Select Page
That, Which, or Who? The Clause is the Cause

That, Which, or Who? The Clause is the Cause

Before I get into the post, let me preface this by saying that there are no hard-and-fast rules when it comes to using that or which; however these are some good guidelines that are becoming widely accepted as the rules to follow. So while you technically might not be...
In To Vs Into: Simple Solution to a Common Issue

In To Vs Into: Simple Solution to a Common Issue

Into or in to? It’s a common question, but luckily this is one grammar issue that’s easily clarified. Into is a preposition which typically specifies some sort of motion, movement, or direction. I placed my books into my bag. A writer, an editor, and an agent walked...
The Serial (Oxford) Comma: When and Why To Use It

The Serial (Oxford) Comma: When and Why To Use It

One of the most argued topics of grammar is the use of the serial, or Oxford, comma. When to use it: sometimes, always, or never? I’m in the sometimes, leaning towards always, group. While it’s not always necessary to have a comma before the final conjunction (often...
You’re vs Your: A Distinct Difference

You’re vs Your: A Distinct Difference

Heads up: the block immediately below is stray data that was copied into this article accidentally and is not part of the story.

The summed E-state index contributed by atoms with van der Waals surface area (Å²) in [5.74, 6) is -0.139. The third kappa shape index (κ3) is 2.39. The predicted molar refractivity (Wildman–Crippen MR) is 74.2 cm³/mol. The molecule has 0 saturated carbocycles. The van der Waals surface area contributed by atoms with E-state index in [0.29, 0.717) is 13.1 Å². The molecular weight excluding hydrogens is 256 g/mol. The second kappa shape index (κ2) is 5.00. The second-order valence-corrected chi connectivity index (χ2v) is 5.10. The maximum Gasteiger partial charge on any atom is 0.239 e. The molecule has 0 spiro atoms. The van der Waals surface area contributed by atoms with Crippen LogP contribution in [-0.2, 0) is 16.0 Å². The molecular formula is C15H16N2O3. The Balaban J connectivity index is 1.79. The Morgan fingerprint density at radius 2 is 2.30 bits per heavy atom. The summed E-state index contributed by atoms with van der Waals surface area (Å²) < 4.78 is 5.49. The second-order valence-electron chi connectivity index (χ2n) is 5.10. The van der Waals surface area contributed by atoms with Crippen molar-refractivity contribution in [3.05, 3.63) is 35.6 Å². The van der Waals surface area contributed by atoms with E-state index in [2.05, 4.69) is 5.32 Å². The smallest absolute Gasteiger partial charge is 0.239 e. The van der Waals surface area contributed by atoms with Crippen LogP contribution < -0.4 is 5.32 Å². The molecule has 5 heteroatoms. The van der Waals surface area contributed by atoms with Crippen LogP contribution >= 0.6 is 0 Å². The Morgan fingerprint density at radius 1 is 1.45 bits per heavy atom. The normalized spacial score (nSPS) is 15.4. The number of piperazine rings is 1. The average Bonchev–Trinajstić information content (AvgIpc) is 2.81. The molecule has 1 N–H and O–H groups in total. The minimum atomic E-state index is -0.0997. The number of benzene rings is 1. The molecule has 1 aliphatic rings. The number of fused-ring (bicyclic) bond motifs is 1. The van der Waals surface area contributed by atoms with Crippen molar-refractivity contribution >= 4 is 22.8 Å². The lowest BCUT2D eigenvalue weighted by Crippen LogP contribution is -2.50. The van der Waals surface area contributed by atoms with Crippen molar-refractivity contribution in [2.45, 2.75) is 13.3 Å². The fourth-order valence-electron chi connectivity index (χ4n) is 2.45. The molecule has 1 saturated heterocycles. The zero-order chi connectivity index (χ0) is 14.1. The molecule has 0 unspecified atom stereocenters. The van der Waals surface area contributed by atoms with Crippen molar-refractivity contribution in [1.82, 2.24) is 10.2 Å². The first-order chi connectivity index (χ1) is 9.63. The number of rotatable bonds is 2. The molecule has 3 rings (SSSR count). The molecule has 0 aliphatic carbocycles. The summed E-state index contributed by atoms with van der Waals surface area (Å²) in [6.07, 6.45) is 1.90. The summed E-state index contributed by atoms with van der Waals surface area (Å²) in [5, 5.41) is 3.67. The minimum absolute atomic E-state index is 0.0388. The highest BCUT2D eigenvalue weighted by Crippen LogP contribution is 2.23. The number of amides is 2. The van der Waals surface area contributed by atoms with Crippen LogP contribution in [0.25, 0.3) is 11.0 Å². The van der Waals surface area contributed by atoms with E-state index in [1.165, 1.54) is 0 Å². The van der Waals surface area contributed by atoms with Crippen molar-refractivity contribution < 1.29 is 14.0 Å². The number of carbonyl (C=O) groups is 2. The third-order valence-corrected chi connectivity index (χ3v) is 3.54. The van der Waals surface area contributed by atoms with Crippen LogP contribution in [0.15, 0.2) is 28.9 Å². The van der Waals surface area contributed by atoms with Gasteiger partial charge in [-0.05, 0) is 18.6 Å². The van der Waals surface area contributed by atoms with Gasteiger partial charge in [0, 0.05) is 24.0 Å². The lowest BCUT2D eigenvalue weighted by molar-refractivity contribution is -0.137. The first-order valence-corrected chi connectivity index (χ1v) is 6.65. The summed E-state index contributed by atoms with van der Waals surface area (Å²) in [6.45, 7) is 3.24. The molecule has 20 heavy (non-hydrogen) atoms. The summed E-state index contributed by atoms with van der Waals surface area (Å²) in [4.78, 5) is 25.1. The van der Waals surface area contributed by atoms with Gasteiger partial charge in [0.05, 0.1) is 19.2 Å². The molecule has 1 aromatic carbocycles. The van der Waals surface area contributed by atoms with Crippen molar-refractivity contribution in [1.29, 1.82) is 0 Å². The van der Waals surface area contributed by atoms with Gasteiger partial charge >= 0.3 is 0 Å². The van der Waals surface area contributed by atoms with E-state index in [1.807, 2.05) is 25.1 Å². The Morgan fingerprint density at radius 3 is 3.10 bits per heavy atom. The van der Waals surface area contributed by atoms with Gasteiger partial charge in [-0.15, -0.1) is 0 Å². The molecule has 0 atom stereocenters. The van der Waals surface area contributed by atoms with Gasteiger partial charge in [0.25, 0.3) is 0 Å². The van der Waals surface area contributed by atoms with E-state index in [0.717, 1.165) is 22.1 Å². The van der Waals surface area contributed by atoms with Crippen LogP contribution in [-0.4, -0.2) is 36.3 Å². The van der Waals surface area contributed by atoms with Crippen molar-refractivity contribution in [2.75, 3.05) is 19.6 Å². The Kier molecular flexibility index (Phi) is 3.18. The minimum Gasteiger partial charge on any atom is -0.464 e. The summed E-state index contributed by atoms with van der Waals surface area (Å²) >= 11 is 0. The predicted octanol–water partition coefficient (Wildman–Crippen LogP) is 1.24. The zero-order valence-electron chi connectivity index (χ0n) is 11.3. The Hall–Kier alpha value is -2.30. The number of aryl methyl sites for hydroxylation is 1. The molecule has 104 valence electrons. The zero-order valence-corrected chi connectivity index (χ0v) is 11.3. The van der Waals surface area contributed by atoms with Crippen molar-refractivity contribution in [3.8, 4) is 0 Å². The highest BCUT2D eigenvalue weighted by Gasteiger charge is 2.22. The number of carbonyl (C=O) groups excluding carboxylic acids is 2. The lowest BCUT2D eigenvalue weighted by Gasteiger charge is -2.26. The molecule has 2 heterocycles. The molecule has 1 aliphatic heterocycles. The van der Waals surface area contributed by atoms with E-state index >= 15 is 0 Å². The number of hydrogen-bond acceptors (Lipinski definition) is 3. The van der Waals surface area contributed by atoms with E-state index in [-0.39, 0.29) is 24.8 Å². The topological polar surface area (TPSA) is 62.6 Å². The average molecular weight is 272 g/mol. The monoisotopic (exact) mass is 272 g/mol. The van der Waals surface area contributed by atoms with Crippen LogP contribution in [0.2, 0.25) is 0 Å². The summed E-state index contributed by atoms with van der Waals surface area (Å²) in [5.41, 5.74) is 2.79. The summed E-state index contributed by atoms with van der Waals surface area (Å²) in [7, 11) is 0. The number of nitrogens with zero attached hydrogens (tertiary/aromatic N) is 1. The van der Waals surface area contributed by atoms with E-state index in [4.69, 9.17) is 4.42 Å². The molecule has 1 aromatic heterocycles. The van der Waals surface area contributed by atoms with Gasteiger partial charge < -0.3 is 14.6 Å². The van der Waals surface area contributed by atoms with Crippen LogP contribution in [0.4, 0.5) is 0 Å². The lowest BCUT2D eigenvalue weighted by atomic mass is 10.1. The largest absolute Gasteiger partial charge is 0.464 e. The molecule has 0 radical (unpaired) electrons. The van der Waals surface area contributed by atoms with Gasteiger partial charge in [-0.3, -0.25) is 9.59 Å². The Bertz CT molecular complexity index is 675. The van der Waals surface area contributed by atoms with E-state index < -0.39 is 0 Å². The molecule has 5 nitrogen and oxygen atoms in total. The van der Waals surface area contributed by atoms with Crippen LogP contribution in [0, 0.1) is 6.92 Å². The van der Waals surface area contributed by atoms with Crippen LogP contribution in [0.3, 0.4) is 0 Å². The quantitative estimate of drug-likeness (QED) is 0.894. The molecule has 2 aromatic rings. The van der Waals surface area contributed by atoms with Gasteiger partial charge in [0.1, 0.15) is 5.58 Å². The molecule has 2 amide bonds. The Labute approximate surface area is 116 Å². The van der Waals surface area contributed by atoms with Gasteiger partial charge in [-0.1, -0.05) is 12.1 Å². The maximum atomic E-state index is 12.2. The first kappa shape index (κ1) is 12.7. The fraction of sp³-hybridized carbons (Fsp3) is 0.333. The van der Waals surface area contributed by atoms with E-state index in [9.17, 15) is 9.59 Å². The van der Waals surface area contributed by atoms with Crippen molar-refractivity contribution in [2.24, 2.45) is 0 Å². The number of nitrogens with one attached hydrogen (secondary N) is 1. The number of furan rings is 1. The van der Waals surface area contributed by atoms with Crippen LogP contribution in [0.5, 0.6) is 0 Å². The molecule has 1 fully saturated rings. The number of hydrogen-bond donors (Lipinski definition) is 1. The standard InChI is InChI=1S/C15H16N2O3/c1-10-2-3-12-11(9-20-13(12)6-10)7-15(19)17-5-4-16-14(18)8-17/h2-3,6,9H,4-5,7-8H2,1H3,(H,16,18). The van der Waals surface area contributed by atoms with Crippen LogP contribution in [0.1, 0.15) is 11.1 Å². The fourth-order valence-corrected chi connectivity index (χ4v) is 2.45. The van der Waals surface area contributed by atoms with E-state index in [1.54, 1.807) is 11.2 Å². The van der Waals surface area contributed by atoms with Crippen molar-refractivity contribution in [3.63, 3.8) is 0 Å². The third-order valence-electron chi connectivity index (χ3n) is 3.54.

Whether we’ve committed the act ourselves or just been a witness to the tragic event, I think that we can all agree that it’s about time that people started using your and you’re correctly. Yes, they are both pronounced exactly the same; however, they each mean very...
Its vs It’s: Easy Reference

Its vs It’s: Easy Reference

Its or It’s? When to use which? The incorrect use of these two words is a common grammar mistake, but it’s a mistake that can be easily rectified with a little explanation. Most of us know that when you form a contraction an apostrophe is used. In the case of it and...
Their, They’re, or There: A Simple Guide

Their, They’re, or There: A Simple Guide

The incorrect use of the words there, their, and they’re, is one of the most common grammar mistakes I come across, right alongside misuse of its and it’s, and your and you’re (which I’ll go over in a later posts.) For those of us aware of there correct usage, it’s...

Pin It on Pinterest